The Domain Name System is a distributed database. This structure allows local control of the segments of the overall database, yet data in each segment is available across the entire network through a client/server scheme. Robustness and adequate performance are achieved through replication and caching.
Programs called name servers constitute the server half of DNS’s client/server mechanism. Name servers contain information about some segments of the database and make that information available to clients, called resolvers. Resolvers are often just library routines that create queries and send them across a network to a name server.
The structure of the DNS database, shown in Figure 1-1, is similar to the structure of the Windows filesystem. The whole database (or filesystem) is pictured as an inverted tree, with the root node at the top. Each node in the tree has a text label, which identifies the node relative to its parent. This is roughly analogous to a “relative pathname” in a filesystem, like Temp. One label—the null label, or " “—is reserved for the root node. In text, the root node is written as a single dot (.). In the Windows filesystem, the root is written as a backslash (\ ).
Each node is also the root of a new subtree of the overall tree. Each of these subtrees represents a partition of the overall database—a “directory” or “folder” in the Windows filesystem, or a domain in the Domain Name System. Each domain or directory can be further divided into additional partitions, called subdomains in DNS, like a filesystem’s subdirectories. Subdomains, like subdirectories, are drawn as children of their parent domains.
Every domain has a unique name, like every directory. A domain’s domain name identifies its position in the database, much as a directory’s “absolute pathname” specifies its place in the filesystem. In DNS, the domain name is the sequence of labels from the node at the root of the domain to the root of the whole tree, with dots (.) separating the labels. In the Windows filesystem, a directory’s absolute pathname is the list of relative names read from root to leaf (the opposite direction from DNS, as shown in Figure 1-2), using a slash to separate the names.
In DNS, each domain can be broken into a number of subdomains, and responsibility for those subdomains can be doled out to different organizations. For example, an organization called EDUCAUSE manages the edu (educational) domain, but delegates responsibility for the berkeley.edu subdomain to U.C. Berkeley (see Figure 1-3). This is similar to remotely mounting a filesystem: certain directories in a filesystem may actually be filesystems on other hosts, mounted from remote hosts. The administrator on host winken, for example (again, Figure 1-3), is responsible for the filesystem that appears on the local host as the directory /usr/nfs/winken.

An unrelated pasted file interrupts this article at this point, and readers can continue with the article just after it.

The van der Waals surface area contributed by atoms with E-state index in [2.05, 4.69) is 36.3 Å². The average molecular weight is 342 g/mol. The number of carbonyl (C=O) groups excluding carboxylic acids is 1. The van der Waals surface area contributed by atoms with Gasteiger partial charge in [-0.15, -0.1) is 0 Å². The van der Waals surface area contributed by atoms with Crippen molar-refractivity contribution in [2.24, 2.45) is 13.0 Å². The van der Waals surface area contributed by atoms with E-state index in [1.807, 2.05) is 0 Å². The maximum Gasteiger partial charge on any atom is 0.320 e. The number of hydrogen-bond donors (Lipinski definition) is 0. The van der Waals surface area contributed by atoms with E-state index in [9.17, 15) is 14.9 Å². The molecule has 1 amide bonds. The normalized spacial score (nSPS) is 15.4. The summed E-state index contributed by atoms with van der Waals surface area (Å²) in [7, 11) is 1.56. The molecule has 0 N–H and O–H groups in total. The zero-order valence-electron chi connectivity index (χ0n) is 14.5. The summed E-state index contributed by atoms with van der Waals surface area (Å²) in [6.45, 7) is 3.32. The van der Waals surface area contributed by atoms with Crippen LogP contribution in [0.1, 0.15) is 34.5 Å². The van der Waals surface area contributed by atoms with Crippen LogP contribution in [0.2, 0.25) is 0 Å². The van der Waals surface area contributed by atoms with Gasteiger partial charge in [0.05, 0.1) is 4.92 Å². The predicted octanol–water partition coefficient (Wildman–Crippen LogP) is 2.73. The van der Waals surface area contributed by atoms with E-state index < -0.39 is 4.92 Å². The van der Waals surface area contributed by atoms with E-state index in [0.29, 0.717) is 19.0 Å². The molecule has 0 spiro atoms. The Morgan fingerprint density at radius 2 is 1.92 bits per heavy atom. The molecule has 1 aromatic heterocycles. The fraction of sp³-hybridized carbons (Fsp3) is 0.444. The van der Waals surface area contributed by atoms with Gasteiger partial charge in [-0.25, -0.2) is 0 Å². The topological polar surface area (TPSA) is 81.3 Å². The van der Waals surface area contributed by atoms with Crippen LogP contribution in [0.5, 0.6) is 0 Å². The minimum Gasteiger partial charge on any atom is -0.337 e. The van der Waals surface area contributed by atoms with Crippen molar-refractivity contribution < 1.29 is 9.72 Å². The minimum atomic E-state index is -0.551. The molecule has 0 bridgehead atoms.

Delegating authority for berkeley.edu to U.C. Berkeley creates a new zone, an autonomously administered piece of the namespace. The zone berkeley.edu is now independent from edu, and contains all domain names that end in berkeley.edu. The zone edu, on the other hand, contains only domain names that end in edu but aren’t in delegated zones like berkeley.edu. berkeley.edu may be further divided into subdomains, like cs.berkeley.edu, and some of these subdomains may themselves be separate zones, if the berkeley.edu administrators delegate responsibility for them to other organizations. If cs.berkeley.edu is a separate zone, the berkeley.edu zone doesn’t contain domain names that end in cs.berkeley.edu (see Figure 1-4).
Domain names are used as indexes into the DNS database. You might think of data in DNS as “attached” to a domain name. In a filesystem, directories contain files and subdirectories. Likewise, domains can contain both hosts and subdomains. A domain contains those hosts and subdomains whose domain names are within the domain’s subtree of the namespace.
Each host on a network has a domain name, which points to information about the host (see Figure 1-5). This information may include IP addresses, information about mail routing, etc. Hosts may also have one or more domain name aliases, which are simply pointers from one domain name (the alias) to another (the official or canonical domain name). In Figure 1-5, mailhub.nv . . . is an alias for the canonical name rincon.ba.ca . . . .
Why all the complicated structure? To solve the problems that HOSTS.TXT had. For example, making domain names hierarchical eliminates the pitfall of name collisions. Each domain has a unique domain name, so the organization that runs the domain is free to name hosts and subdomains within its domain. Whatever name they choose for a host or subdomain won’t conflict with other organizations’ domain names, since it will end in their unique domain name. For example, the organization that runs hic.com can name a host puella (as shown in Figure 1-6), since it knows that the host’s domain name will end in hic.com, a unique domain name.